delay or absence of orgasm following what is typically a normal sexual
excitation phase is not uncommon. As with other sexual disorders, it
can have an onset later in life or have been in effect for the person's
entire life, and it can manifest in specific situations or in almost
After a normal
phase of sexual excitement, the man's orgasm is persistently or repeatedly
delayed or absent. The clinician's judgment of this is based on the
man's age and the adequacy of duration, focus and intensity of sexual
Except for another Sexual Dysfunction.
It is not directly caused by substance use (medication or drug of abuse)
or by a general medical condition.
It causes marked distress or interpersonal problems.
to achieve orgasm despite adequate sexual desire and arousal a rare
condition in adult males.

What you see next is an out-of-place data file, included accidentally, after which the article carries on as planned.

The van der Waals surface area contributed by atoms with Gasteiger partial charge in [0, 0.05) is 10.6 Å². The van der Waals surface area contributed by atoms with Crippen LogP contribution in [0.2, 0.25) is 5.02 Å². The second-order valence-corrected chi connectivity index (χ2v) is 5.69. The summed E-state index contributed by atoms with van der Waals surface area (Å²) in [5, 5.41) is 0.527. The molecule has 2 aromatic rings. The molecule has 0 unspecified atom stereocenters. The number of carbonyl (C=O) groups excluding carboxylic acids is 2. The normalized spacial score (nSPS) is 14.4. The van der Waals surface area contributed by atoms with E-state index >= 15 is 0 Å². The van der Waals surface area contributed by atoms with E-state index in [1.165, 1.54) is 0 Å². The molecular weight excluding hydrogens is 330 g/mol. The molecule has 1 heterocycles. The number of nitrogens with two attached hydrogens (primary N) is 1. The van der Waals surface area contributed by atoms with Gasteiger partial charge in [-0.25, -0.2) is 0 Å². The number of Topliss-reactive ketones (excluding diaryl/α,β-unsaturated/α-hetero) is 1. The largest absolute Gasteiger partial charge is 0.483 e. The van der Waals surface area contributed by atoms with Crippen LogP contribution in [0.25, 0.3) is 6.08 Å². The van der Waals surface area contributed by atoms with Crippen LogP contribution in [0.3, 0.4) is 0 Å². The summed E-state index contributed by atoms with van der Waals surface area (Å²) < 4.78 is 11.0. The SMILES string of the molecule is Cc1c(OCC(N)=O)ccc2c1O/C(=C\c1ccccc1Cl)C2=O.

have similar or even the same symptoms. The clinician, therefore,
in his/her diagnostic attempt has to differentiate against the following
disorders which need to be ruled out to establish a precise diagnosis.
its life long form, Male Orgasmic Disorder is fairly rare. In its acquired
form this dysfunction is not uncommon. The cause of this dysfunction
is rarely physical although it is sometimes confused with retrograde
ejaculation. Retrograde ejaculation is when the man ejaculates into
his bladder instead of out the urethra. More often than not, the cause
is a traumatic sexual experience, strict religious upbringing, hostility,
over control, or lack of trust.
are physical causes and drug related causes which must be differentiated,
and there are psychological causes, the predominance of which is the
anxiety associated with once again experiencing the frustrating outcome.
and Psychotherapy [ See
Therapy Section ]:
It is important to seek a complete psychological and physical evaluation
since there are a number of causes that may have this as a symptom and
not be the core cause of the problem. Most communities have specialists
in the area of sexual dysfunction and/or have university programs that
deal with the problem.